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    Adapting to Life Outside Our Home With SMA

    I once heard a joke that a woman’s mind is like an Internet browser that has 1000 tabs open and running at once. I laughed at the time, but came to realize that if I didn’t actually feel like this before hearing the short acronym “SMA,” I most certainly do now.

    I spend much of my time pre-planning and thinking of possible problems that we may run into because of the kids’ diagnoses. I think many other SMA parents do this as well. Prior to our lives with SMA, we didn’t realize just how inaccessible the world is to those who are differently-abled.

  • This topic has 6 replies, 4 voices, and was last updated 5 months, 3 weeks ago by Kevin Schaefer.

    • Author
      • #19339
        Kevin Schaefer

        Hey everyone! Hope you’re all having a great week.

        Check out my latest column here. I had to get bloodwork done a few weeks ago, in preparation for my eighth Spinraza injection. Finding a vein to draw blood from is tough for a lot of us. Fortunately though, this particular appointment went great.

        This situation made me think about the idea of “finding the sweet spot.” I wrote about how this concept applies to positioning in my wheelchair and bed, working at my computer, and other things. I hope you enjoy.

        Can you relate to this notion? Do you have any other examples?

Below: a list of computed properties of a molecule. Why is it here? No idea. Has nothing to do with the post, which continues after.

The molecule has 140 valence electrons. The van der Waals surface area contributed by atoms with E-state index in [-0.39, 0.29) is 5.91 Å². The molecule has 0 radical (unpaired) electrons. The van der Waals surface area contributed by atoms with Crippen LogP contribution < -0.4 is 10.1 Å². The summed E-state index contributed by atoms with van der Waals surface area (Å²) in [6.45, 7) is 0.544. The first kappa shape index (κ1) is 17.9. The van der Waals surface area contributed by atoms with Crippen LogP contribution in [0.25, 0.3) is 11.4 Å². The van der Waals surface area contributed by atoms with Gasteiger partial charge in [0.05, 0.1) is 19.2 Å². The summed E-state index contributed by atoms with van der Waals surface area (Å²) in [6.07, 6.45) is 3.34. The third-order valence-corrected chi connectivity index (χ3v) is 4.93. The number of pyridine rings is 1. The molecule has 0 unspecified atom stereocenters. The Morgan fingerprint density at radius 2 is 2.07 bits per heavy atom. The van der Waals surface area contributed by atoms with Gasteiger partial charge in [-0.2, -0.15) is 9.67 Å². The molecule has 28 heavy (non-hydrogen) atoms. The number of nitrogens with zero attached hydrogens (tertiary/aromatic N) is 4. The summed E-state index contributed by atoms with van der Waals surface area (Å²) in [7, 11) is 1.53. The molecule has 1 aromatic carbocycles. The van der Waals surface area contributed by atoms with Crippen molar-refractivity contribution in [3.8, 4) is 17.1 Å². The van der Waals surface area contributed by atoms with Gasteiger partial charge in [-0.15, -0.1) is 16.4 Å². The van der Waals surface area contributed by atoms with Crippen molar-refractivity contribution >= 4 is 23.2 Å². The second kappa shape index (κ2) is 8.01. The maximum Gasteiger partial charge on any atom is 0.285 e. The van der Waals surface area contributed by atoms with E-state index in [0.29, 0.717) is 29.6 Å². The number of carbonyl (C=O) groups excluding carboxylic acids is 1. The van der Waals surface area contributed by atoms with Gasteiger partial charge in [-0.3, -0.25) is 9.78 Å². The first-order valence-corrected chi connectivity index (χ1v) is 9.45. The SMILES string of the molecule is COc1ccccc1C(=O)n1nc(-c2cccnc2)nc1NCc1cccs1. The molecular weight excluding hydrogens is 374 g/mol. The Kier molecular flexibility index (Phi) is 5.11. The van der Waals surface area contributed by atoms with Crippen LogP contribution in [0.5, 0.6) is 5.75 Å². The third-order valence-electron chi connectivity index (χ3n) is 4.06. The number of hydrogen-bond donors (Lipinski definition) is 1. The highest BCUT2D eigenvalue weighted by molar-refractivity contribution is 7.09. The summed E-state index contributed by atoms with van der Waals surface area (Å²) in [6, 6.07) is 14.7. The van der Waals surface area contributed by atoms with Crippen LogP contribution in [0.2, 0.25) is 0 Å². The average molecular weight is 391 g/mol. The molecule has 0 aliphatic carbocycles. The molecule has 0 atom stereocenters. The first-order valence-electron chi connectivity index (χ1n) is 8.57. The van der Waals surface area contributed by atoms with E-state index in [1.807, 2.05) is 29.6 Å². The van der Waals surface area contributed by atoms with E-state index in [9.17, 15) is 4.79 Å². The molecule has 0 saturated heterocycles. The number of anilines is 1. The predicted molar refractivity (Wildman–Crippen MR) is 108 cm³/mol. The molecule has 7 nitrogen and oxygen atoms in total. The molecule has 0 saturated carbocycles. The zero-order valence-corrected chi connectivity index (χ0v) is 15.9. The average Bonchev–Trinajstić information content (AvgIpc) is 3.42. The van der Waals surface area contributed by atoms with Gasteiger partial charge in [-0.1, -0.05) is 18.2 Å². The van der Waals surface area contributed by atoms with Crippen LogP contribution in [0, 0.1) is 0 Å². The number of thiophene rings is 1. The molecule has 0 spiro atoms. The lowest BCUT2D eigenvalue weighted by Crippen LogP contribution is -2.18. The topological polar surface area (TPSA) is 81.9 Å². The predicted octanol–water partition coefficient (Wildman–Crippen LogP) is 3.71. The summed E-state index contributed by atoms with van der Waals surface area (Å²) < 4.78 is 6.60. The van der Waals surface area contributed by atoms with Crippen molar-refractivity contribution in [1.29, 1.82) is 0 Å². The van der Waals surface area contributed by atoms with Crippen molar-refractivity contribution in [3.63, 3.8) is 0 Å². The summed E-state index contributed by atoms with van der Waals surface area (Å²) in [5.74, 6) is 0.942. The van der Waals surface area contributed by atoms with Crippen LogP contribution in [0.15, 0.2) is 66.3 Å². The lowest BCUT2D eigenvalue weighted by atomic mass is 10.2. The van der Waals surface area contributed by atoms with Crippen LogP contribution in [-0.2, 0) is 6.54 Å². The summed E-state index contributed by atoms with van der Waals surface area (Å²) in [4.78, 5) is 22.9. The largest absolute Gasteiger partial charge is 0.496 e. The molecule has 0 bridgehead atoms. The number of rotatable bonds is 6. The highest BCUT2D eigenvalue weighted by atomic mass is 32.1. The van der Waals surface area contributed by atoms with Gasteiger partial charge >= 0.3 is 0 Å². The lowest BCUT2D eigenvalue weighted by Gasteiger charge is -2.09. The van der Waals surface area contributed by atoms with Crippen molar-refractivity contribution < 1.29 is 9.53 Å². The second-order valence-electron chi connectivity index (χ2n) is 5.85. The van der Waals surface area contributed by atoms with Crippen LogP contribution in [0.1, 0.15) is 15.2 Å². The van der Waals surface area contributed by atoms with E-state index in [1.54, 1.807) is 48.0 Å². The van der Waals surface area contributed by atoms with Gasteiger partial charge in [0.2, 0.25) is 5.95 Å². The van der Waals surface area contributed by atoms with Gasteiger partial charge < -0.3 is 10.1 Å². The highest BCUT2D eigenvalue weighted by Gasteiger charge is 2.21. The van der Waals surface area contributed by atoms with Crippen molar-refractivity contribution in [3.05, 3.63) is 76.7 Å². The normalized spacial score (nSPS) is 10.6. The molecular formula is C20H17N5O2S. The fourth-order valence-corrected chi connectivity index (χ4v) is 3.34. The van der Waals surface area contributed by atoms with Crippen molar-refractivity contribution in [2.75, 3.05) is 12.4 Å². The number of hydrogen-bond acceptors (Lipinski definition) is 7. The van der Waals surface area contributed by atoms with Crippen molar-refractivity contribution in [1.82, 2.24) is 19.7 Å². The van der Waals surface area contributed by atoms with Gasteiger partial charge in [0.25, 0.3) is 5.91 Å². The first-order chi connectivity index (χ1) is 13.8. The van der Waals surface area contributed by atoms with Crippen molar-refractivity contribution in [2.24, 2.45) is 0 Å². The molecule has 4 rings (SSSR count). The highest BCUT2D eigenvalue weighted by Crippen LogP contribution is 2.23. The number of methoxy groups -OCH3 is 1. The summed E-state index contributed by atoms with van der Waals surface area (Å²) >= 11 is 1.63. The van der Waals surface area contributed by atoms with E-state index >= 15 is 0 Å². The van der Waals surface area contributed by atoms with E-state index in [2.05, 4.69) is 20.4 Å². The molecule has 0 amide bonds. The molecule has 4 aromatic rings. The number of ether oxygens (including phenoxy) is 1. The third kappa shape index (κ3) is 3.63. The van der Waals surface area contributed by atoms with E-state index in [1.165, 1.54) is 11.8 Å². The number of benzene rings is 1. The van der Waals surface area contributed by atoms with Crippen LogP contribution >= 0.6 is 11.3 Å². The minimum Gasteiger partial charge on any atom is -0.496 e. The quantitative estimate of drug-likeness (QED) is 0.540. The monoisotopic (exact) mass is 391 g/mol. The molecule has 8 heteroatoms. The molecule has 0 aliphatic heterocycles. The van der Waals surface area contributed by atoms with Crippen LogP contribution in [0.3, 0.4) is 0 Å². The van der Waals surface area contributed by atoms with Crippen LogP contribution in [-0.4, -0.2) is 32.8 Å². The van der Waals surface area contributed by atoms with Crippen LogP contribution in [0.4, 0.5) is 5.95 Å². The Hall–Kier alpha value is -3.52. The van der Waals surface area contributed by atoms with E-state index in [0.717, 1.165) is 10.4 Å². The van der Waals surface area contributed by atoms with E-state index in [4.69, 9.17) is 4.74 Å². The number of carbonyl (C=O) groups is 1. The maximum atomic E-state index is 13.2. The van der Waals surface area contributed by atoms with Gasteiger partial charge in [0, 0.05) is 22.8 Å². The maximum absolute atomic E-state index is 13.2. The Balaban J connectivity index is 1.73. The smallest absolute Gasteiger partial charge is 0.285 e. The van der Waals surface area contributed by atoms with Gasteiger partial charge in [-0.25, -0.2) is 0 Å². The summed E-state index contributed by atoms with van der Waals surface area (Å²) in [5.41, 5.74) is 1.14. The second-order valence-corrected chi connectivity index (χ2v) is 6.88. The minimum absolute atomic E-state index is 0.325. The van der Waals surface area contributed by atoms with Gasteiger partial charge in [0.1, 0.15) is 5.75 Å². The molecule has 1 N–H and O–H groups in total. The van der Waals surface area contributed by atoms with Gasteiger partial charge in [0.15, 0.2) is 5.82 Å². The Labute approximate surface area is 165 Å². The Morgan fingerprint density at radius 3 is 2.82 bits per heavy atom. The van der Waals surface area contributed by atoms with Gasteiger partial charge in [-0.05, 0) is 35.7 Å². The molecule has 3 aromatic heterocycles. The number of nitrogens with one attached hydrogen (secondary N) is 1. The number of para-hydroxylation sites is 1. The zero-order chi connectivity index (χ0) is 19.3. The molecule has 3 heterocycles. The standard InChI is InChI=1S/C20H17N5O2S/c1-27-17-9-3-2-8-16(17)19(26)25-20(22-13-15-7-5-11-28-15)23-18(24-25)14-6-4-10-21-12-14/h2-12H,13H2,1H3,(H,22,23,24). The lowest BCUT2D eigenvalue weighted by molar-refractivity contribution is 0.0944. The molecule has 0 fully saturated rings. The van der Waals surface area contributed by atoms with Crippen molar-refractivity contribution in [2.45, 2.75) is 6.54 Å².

• #19348
        Tracy Odell

        Wow! I can certainly relate!

        • #19353
          Kevin Schaefer

          Thanks for the feedback! Yeah it’s crazy how many scenarios this idea applies to.

      • #19351

        Nicely wrote column Kevin, lots of humor, but ”Lexington, Kentucky” line was the best one for me:D Is Lexington, Kentucky really notorious for accessibility, or is it like generally one should not expect many accessible sites in Kentucky state? Whatever the reason is, I like how the whole sentence sounds.

        So as I said I like the humor, but it is really kind of text that shows how much trouble people with SMA have to go through every single day.

        • #19354
          Kevin Schaefer

          Thank you!

          And yeah my parents and I were in Lexington in May, which I wrote about. Oy. it was a hassle.

      • #19365
        DeAnn R

        I can certainly relate. A few years back during a hospital stay I questioned if I’d ever be comfortable again. It’s also why I’m hesitant to get a new chair. Luckily most people understand that I’m seated for an extended amount of time so it’s important to be comfortable. I try not to be too picky though.

        • #19437
          Kevin Schaefer

          I hear ya. I try to hold on to the same chair for as long as possible. Getting comfortable in a new one can be tricky!

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